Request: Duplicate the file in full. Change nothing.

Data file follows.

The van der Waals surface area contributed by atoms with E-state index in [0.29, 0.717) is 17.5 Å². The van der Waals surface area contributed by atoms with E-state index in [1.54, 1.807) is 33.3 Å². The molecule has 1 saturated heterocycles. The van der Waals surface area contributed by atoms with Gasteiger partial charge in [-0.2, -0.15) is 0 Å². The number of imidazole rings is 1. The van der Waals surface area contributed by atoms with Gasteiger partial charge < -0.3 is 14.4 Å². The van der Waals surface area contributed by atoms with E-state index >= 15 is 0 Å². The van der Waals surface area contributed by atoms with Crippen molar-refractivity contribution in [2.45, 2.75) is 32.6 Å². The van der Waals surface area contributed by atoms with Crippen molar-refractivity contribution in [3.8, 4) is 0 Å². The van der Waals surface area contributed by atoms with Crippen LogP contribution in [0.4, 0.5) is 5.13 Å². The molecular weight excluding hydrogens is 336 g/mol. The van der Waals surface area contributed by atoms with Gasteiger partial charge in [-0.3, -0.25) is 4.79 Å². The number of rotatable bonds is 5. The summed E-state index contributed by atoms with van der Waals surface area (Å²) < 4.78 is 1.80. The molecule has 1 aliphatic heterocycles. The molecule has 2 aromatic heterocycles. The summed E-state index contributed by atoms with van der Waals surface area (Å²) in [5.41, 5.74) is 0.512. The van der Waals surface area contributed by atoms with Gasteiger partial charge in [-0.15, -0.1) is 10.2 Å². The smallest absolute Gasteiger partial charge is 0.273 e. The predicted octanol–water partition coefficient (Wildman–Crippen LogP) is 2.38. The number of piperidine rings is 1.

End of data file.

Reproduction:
The van der Waals surface area contributed by atoms with E-state index in [0.29, 0.717) is 17.5 Å². The van der Waals surface area contributed by atoms with E-state index in [1.54, 1.807) is 33.3 Å². The molecule has 1 saturated heterocycles. The van der Waals surface area contributed by atoms with Gasteiger partial charge in [-0.2, -0.15) is 0 Å². The number of imidazole rings is 1. The van der Waals surface area contributed by atoms with Gasteiger partial charge < -0.3 is 14.4 Å². The van der Waals surface area contributed by atoms with E-state index >= 15 is 0 Å². The van der Waals surface area contributed by atoms with Crippen molar-refractivity contribution in [2.45, 2.75) is 32.6 Å². The van der Waals surface area contributed by atoms with Crippen molar-refractivity contribution in [3.8, 4) is 0 Å². The van der Waals surface area contributed by atoms with Crippen LogP contribution in [0.4, 0.5) is 5.13 Å². The molecular weight excluding hydrogens is 336 g/mol. The van der Waals surface area contributed by atoms with Gasteiger partial charge in [-0.3, -0.25) is 4.79 Å². The number of rotatable bonds is 5. The summed E-state index contributed by atoms with van der Waals surface area (Å²) < 4.78 is 1.80. The molecule has 1 aliphatic heterocycles. The molecule has 2 aromatic heterocycles. The summed E-state index contributed by atoms with van der Waals surface area (Å²) in [5.41, 5.74) is 0.512. The van der Waals surface area contributed by atoms with Gasteiger partial charge in [-0.15, -0.1) is 10.2 Å². The smallest absolute Gasteiger partial charge is 0.273 e. The predicted octanol–water partition coefficient (Wildman–Crippen LogP) is 2.38. The number of piperidine rings is 1.